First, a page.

Category Archive: Estate Sale

12 Jun 12

Estate Sale shopping tips

Many garage sale enthusiasts can easily become intimidated by shopping at Estate Sales.  This fear is unfounded and, in fact, Estate Sales can be your best source at furnishing a house in high style for less, getting fabulous gifts for less, finding collectibles, antiquing, you name it!

I will give you my top tips to maximizing your Estate Sale experience so that you will feel comfortable and get the best deals and get in on the inside track for finding the best sales.

Let’s start by debunking some myths. First, an Estate Sale is not necessarily for someone that is deceased.  An Estate Sale can mean that, but it can also mean that someone is moving, downsizing, getting divorced, or liquidating their things for a variety of other reasons. Most Estate Sales are conducted by professional companies who are hired on a percentage of the take basis. The percentage can range, depending upon the value of the contents, anywhere from 25 per cent to 40 per cent of the total sales.  Therefore, the folks conducting the sale are highly motivated to sell everything, as they are generally left with the task at the end of disposing of all items which don’t sell, which is a much more expensive prospect for them than selling the items.

Another myth about Estate Sales is that the merchandise will be all antiques or collectibles. Quite the contrary. Most Estate Sales I’ve conducted or attended have had a wide range of everyday, contemporary items as well as perhaps some antique or collectible items as well.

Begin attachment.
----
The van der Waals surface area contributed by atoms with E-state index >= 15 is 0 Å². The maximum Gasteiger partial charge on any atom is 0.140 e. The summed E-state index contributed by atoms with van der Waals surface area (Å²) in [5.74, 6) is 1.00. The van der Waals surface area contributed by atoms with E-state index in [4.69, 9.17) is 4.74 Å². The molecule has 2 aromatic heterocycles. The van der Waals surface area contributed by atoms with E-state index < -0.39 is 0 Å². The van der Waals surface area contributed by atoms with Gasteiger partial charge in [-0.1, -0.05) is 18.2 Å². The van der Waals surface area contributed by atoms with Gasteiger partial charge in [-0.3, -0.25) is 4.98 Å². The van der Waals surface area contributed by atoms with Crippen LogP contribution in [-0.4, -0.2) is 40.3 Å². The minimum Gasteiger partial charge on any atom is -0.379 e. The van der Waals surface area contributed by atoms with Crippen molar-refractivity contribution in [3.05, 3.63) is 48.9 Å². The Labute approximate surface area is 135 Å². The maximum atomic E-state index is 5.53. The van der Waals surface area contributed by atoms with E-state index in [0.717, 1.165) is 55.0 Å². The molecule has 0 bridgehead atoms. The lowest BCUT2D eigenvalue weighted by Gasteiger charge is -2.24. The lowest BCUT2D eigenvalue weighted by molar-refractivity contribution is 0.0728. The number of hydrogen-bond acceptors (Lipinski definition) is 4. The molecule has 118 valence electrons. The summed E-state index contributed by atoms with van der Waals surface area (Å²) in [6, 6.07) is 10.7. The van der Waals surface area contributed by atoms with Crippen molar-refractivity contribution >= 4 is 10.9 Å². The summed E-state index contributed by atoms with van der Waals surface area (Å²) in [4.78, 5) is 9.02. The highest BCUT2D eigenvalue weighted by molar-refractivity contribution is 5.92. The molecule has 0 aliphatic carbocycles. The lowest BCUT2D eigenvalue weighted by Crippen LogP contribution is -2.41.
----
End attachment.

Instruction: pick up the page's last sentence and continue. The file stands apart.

Many Estate Sale companies will accept credit cards at their sales to encourage purchase of higher ticket items. Some may also bring their own inventories to supplement items in the house. Most Estate Sales that I have conducted or attended are indoor, and therefore not affected by weather.

Many people feel that they need to arrive early in order to get the best deals. I advocate the contrary. I like shopping at the end of the day on the last day of the sale, as they are practically giving everything away.  If you are a dealer or collector, you may want to get there early and take a number, but as a regular shopper there is no reason to do this as you will pay top dollar as an “early bird” and will have little negotiation power.  In addition, there are normally large crowds taking numbers to get in at the very beginning of an Estate Sale and why bump elbows and compete for items if you don’t have to?

The best place to find Estate Sales in your area is a site called EstateSales.Net.  Most professional companies are listed there. You can search for sales in your area and start attending.  Some of these sales will be advertised on your local papers and some won’t. Once you find companies whose merchandise you like, you can subscribe to their bulletins and receive advance notice of their sales.  You may even receive invitations to view and buy before the general public. Again, you may not receive pricing as good as later in the sale, but if you are looking for something specific, you will have a better shot at it.

Do not assume that Estate Sale professionals are experts in pricing. Many are not. In fact, much of the merchandise is quite often over priced, so you are completely free to counter offer and negotiate.  I rarely negotiate much at a garage sale, but regularly at an Estate Sale, as the sellers are trying to get top dollar, even if the merchandise is not worth the price they have tagged. Again, they are very motivated to sell and have no emotional attachment to the items, so negotiating is less stressful here than at a typical garage sale.

Estate Sale shopping can be very addicting, but also very rewarding. I furnished almost my entire house with Estate Sale finds, and no one would ever know it.  So, even in a bad economy, you can splurge on those high-end items and not feel the guilt.  Also, remember, Estate Sale shopping is very green, as you are recycling at its very best.